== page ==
Overcoming Employment Barriers for Populations Experiencing Homelessness

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Solutions Brief | August 21, 2013

Files: Overcoming Employment Barriers for Populations Experiencing Homelessness (PDF | 423 KB | 5 pages)

Overcoming Employment Barriers for Populations Experiencing Homelessness

Overview

Research consistently shows that people experiencing homelessness want to work. In fact, many are employed, but often precariously. The broader homeless population faces a variety of barriers to employment, including the experience of homelessness itself, plus other obstacles such as lack of experience, physical or mental health barriers, and challenges related to re-entry from incarceration or hospitalization. Fortunately, “there are consistent reports in the literature that homeless people rise above the barriers and find ways to earn income from employment.” Even chronically homeless populations and those facing multiple disabilities can succeed at work with “opportunity, training, and sustained support.” Researchers with the Department of Labor’s seven-year Job Training for the Homeless Demonstration Program “found that with the appropriate blend of assessment, case management, employment, training, housing and support services, a substantial proportion of homeless individuals can secure and retain jobs and that this contributes to housing stability.”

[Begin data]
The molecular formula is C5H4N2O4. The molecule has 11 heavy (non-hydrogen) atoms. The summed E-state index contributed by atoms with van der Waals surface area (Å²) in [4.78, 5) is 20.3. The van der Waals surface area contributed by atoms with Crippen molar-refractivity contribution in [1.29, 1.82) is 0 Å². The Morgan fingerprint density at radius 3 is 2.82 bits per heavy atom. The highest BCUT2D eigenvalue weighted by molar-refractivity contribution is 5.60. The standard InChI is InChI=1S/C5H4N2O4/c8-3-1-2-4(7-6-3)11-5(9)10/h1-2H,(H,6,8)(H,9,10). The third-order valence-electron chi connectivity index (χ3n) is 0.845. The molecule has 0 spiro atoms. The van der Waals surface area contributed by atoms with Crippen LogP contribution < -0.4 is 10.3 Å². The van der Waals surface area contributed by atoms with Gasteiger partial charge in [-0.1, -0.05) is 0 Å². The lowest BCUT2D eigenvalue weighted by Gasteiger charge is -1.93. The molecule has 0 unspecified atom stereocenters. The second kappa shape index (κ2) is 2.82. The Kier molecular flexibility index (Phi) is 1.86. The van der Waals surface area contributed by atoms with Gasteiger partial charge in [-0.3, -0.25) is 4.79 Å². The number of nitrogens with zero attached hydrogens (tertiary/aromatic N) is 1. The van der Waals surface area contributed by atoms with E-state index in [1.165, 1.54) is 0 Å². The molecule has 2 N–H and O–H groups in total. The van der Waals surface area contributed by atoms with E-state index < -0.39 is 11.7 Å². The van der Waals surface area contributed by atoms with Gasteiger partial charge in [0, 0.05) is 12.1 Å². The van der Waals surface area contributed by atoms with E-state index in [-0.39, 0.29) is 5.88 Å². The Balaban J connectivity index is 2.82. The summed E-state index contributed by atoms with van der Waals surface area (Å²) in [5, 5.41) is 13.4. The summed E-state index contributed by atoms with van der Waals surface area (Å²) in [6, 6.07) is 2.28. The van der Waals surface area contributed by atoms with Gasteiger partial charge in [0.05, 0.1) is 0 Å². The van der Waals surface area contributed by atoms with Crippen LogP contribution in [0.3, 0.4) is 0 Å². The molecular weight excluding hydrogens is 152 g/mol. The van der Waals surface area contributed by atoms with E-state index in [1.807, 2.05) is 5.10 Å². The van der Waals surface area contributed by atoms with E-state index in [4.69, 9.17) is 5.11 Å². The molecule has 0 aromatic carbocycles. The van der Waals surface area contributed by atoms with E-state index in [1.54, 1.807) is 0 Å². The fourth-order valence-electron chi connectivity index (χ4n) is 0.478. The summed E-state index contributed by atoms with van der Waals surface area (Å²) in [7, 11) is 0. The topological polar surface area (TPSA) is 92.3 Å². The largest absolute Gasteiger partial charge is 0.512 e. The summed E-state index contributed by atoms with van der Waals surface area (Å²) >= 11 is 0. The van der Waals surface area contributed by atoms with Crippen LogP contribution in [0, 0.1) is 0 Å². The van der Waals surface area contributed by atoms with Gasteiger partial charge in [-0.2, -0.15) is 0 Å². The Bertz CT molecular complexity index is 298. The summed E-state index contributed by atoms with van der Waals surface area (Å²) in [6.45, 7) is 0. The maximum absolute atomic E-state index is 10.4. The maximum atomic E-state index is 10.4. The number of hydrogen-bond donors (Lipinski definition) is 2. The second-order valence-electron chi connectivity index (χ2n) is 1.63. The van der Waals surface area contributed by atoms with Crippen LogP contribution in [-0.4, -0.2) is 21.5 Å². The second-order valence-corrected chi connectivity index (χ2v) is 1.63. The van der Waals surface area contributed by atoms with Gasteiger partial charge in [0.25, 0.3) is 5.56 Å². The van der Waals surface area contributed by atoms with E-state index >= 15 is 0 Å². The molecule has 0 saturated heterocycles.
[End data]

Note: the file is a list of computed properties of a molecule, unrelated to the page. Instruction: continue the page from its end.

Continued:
Many employers are reluctant to hire individuals who formerly or are currently experiencing homelessness. A study by the Chronic Homelessness Employment Technical Assistance Center (CHETA) found that provider staff members are “frequently challenged by pervasive negative stereotypes when approaching employers about hiring qualified homeless job seekers.” These stereotypes extend beyond the chronically homeless and include:

  • Doubts that this group of people can obtain work, or want to work;
  • Questions about the motivation and capabilities and reliability of the population;
  • Concerns about how they will integrate into the workplace; and
  • Conceptions about appearance, dress, habits, cleanliness and the impact of the ‘popular image’ of homelessness that feeds biases.

The same study found that even participants had personal doubts and fear about overcoming barriers at least partially related to their lack of success in the past.